Seating ranges from 63 to 78. The CRJ700 comes in three versions: Series 700, Series 701, and Series 702. The Series 700 is limited to 68 passengers, the 701 to 70 passengers, and the 702 to 78 passengers. The CRJ700 also has three fuel/weight options: standard, ER, and LR. The ER version has an increase in fuel capacity as well as maximum weight, which in turn increases the range. The LR increases those values further. The executive version is marketed as the Challenger 870. The CRJ700 directly competes with the Embraer 170, which typically seats 70 passengers.
The early build aircraft were equipped with two General Electric CF34-8C1 engines. However, later build aircraft are now equipped standard with the -8C5 model, which is essentially an uprated 8C1. Most airlines have replaced the older engines with the newer model, while a few have kept the older -8C1 in their fleet.
Maximum speed is Mach 0.85 (903 km/h; 488 kn) at a maximum altitude of 12,500 m (41,000 ft). Depending upon payload, the CRJ700 has a range of up to 3,620 km (2,250 mi) with original engines, and a new variant with CF34-8C5 engines will have a range of up to 4,660 km (2,900 mi).
The Flagship Detroit Foundation is a non-profit (501c-3) organization dedicated to preserving the legacy of one of the most popular aircraft in American Airlines history. The Flagship Detroit, NC-17334, is the oldest flying DC-3 in the world
The Tinker Belle is a 1945 C-46 Commando proudly owned by the City of Monroe, NC. She is the only military painted C-46 currently flying in the US
Blue Angel #9 car
B-17F “Memphis Belle”
Memphis Belle is the nickname of a Boeing B-17F Flying Fortress that was used during the Second World War that inspired the making of two motion pictures: a 1944 documentary film, Memphis Belle: A Story of a Flying Fortress, and a 1990 Hollywood feature film, Memphis Belle. The aircraft was one of the first United States Army Air Forces B-17 heavy bombers to complete 25 combat missions with her crew intact. The aircraft and crew then returned to the United States to sell war bonds. As of 2017, the aircraft was being restored at the National Museum of the United States Air Force at Wright-Patterson AFB in Dayton, Ohio.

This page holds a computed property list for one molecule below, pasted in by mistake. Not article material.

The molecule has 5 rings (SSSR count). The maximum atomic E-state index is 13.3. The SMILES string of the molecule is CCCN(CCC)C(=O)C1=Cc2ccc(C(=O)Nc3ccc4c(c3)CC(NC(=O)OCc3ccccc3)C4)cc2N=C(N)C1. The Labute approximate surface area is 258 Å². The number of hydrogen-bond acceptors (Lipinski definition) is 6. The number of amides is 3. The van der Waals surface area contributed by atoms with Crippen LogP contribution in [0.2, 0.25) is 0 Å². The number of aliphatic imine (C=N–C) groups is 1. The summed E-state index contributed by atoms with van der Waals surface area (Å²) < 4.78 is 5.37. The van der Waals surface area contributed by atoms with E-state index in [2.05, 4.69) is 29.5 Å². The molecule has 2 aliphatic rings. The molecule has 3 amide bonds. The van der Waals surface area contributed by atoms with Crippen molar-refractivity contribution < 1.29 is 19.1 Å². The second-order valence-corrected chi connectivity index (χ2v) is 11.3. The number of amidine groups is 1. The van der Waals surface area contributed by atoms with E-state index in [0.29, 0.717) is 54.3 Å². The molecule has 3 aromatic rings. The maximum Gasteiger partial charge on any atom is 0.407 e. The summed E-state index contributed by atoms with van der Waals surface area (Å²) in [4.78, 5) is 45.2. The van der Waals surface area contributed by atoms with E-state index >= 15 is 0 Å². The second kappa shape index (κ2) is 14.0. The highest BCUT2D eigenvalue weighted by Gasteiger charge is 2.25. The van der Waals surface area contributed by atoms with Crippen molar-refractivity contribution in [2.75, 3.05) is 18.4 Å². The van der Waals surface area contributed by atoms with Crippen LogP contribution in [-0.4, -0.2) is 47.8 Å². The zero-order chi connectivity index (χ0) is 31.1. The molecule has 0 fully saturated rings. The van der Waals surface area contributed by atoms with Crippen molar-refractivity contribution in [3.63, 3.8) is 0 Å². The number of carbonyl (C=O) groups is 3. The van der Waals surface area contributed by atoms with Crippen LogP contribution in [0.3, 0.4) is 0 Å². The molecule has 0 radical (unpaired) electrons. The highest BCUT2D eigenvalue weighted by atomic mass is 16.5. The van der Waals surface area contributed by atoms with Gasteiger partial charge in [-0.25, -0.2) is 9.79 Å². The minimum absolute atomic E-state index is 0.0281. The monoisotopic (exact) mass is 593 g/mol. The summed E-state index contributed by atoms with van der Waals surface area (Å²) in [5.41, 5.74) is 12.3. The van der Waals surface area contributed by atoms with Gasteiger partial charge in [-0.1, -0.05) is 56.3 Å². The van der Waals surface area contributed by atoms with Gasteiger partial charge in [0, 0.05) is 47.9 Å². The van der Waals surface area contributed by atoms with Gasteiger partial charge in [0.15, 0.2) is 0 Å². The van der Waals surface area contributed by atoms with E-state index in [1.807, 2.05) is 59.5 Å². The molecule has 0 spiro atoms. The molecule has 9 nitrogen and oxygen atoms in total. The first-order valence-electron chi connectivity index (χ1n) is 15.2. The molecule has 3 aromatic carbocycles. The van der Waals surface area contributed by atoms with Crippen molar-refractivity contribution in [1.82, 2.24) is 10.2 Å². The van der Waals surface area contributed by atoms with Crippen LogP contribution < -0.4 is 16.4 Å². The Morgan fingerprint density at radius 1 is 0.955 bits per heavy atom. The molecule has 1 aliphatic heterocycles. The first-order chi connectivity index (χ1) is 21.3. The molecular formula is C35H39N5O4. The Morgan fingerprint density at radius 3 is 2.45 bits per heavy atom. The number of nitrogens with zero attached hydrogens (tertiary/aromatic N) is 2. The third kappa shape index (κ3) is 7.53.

Boeing C-17 Globemaster III
A large military transport aircraft. It was developed for the United States Air Force (USAF) from the 1980s to the early 1990s by McDonnell Douglas. The C-17 carries forward the name of two previous piston-engined military cargo aircraft, the Douglas C-74 Globemaster and the Douglas C-124 Globemaster II. The C-17 commonly performs tactical and strategic airlift missions, transporting troops and cargo throughout the world; additional roles include medical evacuation and airdrop duties. It was designed to replace the Lockheed C-141 Starlifter, and also fulfill some of the duties of the Lockheed C-5 Galaxy, freeing the C-5 fleet for outsize cargo.